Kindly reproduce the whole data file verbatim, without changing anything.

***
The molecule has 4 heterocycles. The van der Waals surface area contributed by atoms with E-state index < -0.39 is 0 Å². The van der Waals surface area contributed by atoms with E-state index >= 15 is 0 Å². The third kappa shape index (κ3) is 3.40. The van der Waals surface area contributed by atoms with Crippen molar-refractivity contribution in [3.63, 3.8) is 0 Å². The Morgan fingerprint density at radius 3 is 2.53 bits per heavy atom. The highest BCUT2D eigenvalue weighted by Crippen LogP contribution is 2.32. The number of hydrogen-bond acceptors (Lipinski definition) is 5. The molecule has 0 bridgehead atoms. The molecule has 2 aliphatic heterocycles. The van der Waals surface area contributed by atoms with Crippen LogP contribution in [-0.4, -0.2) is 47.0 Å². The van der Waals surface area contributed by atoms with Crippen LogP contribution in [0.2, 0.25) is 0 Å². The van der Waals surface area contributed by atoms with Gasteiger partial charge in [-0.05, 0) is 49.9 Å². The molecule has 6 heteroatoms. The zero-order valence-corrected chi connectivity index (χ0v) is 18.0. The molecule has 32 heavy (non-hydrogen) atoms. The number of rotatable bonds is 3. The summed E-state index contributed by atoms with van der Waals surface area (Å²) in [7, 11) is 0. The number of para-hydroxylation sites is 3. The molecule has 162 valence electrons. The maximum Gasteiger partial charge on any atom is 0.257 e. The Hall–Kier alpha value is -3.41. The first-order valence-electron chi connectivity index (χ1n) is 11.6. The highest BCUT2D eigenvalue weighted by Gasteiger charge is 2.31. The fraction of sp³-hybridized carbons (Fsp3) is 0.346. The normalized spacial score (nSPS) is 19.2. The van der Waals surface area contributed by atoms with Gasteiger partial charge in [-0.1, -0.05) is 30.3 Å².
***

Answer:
The molecule has 4 heterocycles. The van der Waals surface area contributed by atoms with E-state index < -0.39 is 0 Å². The van der Waals surface area contributed by atoms with E-state index >= 15 is 0 Å². The third kappa shape index (κ3) is 3.40. The van der Waals surface area contributed by atoms with Crippen molar-refractivity contribution in [3.63, 3.8) is 0 Å². The Morgan fingerprint density at radius 3 is 2.53 bits per heavy atom. The highest BCUT2D eigenvalue weighted by Crippen LogP contribution is 2.32. The number of hydrogen-bond acceptors (Lipinski definition) is 5. The molecule has 0 bridgehead atoms. The molecule has 2 aliphatic heterocycles. The van der Waals surface area contributed by atoms with Crippen LogP contribution in [-0.4, -0.2) is 47.0 Å². The van der Waals surface area contributed by atoms with Crippen LogP contribution in [0.2, 0.25) is 0 Å². The van der Waals surface area contributed by atoms with Gasteiger partial charge in [-0.05, 0) is 49.9 Å². The molecule has 6 heteroatoms. The zero-order valence-corrected chi connectivity index (χ0v) is 18.0. The molecule has 32 heavy (non-hydrogen) atoms. The number of rotatable bonds is 3. The summed E-state index contributed by atoms with van der Waals surface area (Å²) in [7, 11) is 0. The number of para-hydroxylation sites is 3. The molecule has 162 valence electrons. The maximum Gasteiger partial charge on any atom is 0.257 e. The Hall–Kier alpha value is -3.41. The first-order valence-electron chi connectivity index (χ1n) is 11.6. The highest BCUT2D eigenvalue weighted by Gasteiger charge is 2.31. The fraction of sp³-hybridized carbons (Fsp3) is 0.346. The normalized spacial score (nSPS) is 19.2. The van der Waals surface area contributed by atoms with Gasteiger partial charge in [-0.1, -0.05) is 30.3 Å².